Bellagill Bridge, scene of the last known fatal duel in Ireland

Bellagill Bridge over the River Suck on the Galway Roscommon border.
Kevin Bergin
Bellagill Bridge today
Image courtesy of the National Inventory of Architectural Heritage (NIAH)
Ballygill Bridge, Ballinasloe, Counties Roscommon & Galway

Bellagill Bridge crosses over the River Suck straddling the border between the counties of Roscommon and Galway about 2 miles north of the town of Ballinasloe, On this very Bridge, 180 years ago, a duel took place between two local men, a Malachy Kelly of Woodmount House, Tonalig, Creagh, Co. Roscommon, and an Owen Lynch of Woodpark House, Rathpeak, Moore, Co. Roscommon. Both these men were aged about 22 at the time, from neighbouring townlands, and both were the eldest sons of wealthy landowning families.

The duel took place at dawn, just after sunrise

The duel was the result of an argument the 2 men had at a horse race meeting a few weeks previously. Kelly was an accomplished jockey, and Lynch owned racehorses and apparently Kelly, for whatever reason, refused to mount Lynch’s horse for a race and a heated exchange took place causing Kelly to take offence. Lynch offered a verbal apology, but Kelly demanded a written one and when it was not forthcoming Kelly challenged Lynch to a duel which he accepted. The duel took place at dawn, before just after sunrise, on the morning of Friday 28th of May 1841, and was attended by members of the 2 men’s families and friends, and possibly some locals. Malachy Kellys father, Hugh, checked and loaded the pistols. It appears that the men had to stand back to back on the roadway in the middle of the bridge and then walk forward 12 paces each on the sound of a signal, and then turn and fire their weapon. Both men fired, but Kelly got shot in the groin. Lynch fled the scene uninjured, and Kelly’s family and friends took him home to his house in Woodmount about 5 miles away and someone called a local doctor, Dr. Colohan.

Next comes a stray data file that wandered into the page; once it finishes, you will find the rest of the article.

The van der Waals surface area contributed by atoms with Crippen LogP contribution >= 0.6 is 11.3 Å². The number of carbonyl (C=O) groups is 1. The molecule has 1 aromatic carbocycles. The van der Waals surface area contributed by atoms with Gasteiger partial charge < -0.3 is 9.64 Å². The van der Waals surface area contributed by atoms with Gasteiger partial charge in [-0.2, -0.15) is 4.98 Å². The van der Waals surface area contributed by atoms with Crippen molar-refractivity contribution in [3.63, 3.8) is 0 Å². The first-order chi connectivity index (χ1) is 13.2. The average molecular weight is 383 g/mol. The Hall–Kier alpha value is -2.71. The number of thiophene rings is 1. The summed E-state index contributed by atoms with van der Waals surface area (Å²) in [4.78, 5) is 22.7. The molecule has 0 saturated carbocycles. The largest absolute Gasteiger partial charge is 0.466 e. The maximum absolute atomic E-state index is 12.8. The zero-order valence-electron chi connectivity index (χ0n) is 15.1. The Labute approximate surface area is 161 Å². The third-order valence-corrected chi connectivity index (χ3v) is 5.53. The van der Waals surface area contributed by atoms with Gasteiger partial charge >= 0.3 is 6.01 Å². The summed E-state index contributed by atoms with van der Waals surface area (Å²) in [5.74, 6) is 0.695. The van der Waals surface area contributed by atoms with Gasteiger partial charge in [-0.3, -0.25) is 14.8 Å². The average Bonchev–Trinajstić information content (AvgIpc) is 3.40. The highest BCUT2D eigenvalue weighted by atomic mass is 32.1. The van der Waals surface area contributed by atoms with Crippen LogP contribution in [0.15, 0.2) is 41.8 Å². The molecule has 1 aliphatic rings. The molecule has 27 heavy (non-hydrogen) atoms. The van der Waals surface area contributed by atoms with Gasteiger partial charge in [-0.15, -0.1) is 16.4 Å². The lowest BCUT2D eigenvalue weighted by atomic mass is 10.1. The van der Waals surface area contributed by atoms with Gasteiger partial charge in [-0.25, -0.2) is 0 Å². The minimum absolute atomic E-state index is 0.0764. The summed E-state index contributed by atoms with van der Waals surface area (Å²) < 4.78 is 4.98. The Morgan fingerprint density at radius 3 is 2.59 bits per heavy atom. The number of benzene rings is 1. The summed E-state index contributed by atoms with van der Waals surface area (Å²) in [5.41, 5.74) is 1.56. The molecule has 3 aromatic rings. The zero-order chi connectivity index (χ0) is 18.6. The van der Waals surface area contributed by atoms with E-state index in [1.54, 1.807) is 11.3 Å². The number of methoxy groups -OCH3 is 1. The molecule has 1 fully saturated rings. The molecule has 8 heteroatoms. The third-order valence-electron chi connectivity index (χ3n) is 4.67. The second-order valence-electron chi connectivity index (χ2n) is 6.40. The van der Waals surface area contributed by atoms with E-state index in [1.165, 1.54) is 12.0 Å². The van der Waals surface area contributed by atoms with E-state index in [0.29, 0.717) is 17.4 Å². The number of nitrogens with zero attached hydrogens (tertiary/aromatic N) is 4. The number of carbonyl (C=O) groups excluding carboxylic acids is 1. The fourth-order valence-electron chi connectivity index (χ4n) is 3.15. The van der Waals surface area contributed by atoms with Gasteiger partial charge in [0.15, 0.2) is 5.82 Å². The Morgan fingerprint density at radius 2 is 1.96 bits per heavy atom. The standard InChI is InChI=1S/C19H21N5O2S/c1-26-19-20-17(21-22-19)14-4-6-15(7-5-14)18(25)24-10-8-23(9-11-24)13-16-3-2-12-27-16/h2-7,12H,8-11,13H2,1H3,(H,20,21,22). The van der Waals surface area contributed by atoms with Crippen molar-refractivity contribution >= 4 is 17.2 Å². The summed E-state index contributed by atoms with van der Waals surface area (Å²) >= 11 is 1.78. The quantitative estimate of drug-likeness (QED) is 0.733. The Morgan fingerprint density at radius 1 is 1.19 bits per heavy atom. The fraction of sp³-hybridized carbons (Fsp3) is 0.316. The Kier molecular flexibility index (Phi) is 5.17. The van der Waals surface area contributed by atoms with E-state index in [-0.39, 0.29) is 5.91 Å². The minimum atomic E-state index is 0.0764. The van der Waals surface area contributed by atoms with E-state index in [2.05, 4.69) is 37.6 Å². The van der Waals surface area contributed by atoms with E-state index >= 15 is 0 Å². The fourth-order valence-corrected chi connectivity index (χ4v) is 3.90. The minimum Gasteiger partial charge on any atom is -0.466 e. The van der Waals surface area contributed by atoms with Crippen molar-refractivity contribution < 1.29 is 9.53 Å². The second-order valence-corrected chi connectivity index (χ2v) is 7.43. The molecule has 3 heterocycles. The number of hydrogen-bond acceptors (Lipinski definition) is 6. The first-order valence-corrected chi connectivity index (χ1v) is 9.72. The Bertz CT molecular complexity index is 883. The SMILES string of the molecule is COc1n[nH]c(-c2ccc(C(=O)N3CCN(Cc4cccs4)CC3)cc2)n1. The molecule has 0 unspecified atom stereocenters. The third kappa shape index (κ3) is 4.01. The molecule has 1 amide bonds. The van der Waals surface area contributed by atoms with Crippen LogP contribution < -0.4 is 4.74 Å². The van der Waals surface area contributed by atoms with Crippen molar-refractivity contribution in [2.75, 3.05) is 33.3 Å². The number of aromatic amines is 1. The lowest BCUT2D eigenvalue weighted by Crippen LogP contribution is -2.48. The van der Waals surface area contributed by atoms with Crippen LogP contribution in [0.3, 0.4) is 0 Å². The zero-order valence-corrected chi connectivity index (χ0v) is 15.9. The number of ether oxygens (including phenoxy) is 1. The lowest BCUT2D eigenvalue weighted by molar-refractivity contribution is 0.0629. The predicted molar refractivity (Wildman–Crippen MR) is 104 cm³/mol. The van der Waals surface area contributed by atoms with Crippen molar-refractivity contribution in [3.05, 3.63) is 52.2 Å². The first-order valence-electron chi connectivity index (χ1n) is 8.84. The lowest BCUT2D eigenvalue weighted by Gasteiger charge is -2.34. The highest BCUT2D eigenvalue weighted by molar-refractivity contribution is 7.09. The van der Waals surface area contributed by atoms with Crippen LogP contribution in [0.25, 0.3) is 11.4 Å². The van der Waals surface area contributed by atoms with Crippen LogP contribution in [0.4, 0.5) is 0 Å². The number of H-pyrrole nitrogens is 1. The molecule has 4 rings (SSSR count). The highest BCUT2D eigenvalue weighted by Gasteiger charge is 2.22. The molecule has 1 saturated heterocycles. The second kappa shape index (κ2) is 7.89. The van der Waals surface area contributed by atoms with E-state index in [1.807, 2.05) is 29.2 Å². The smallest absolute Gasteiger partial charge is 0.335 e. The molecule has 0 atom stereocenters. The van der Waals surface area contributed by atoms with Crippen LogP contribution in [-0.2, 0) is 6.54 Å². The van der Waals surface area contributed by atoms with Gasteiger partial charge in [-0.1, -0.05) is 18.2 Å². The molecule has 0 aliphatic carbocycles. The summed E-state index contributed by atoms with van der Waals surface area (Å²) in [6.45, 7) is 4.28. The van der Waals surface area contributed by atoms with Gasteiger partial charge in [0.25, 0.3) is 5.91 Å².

Lynch was acquitted

Dr. William Colohan came to see him. He found that the lead bullet was lodged deep in the lower pelvic area and though it is not clear if it was removed, it appears that the area where it was lodged was inoperable and Malachy died at home from his wounds the following week on the 3th of June 1841. Lynch evaded the law for a year but handed himself in to the authorities, was arrested on a charge of ‘wilful murder’ and eventually brought to trial in Galway City in July of 1842. At the end of the trial hearing, the jury deliberated for an hour and delivered a verdict of not guilty, and the Judge acquitted him commenting that he found that in the circumstances that there was no malice involved in how Kelly came about his death. Owen Lybch was a free man. Malachy Kelly left a wife and at least 3 children behind him. Owen Lynch eventually left Woodpark Lodge and settled down in a place called Cooleeny House about 1 mile west of Kilreekil in Co. Galway. He married in 1865 and had 5 children. He died in 1894 while living with his son, also called Owen, in Abbeyville House near Loughrea. The practice of duelling as a way of settling disputes was illegal and had already been outlawed long before the 1840s, but it continued to be used occasionally for a time after. This particular duel, held on Bellagill Bridge is of historic significance as it was the last known duel that resulted in a fatality on the Island of Ireland.

Comments about this page

  • Pity there is no plaque to acknowledge that bit of history

    By Kevin Ward (15/06/2021)

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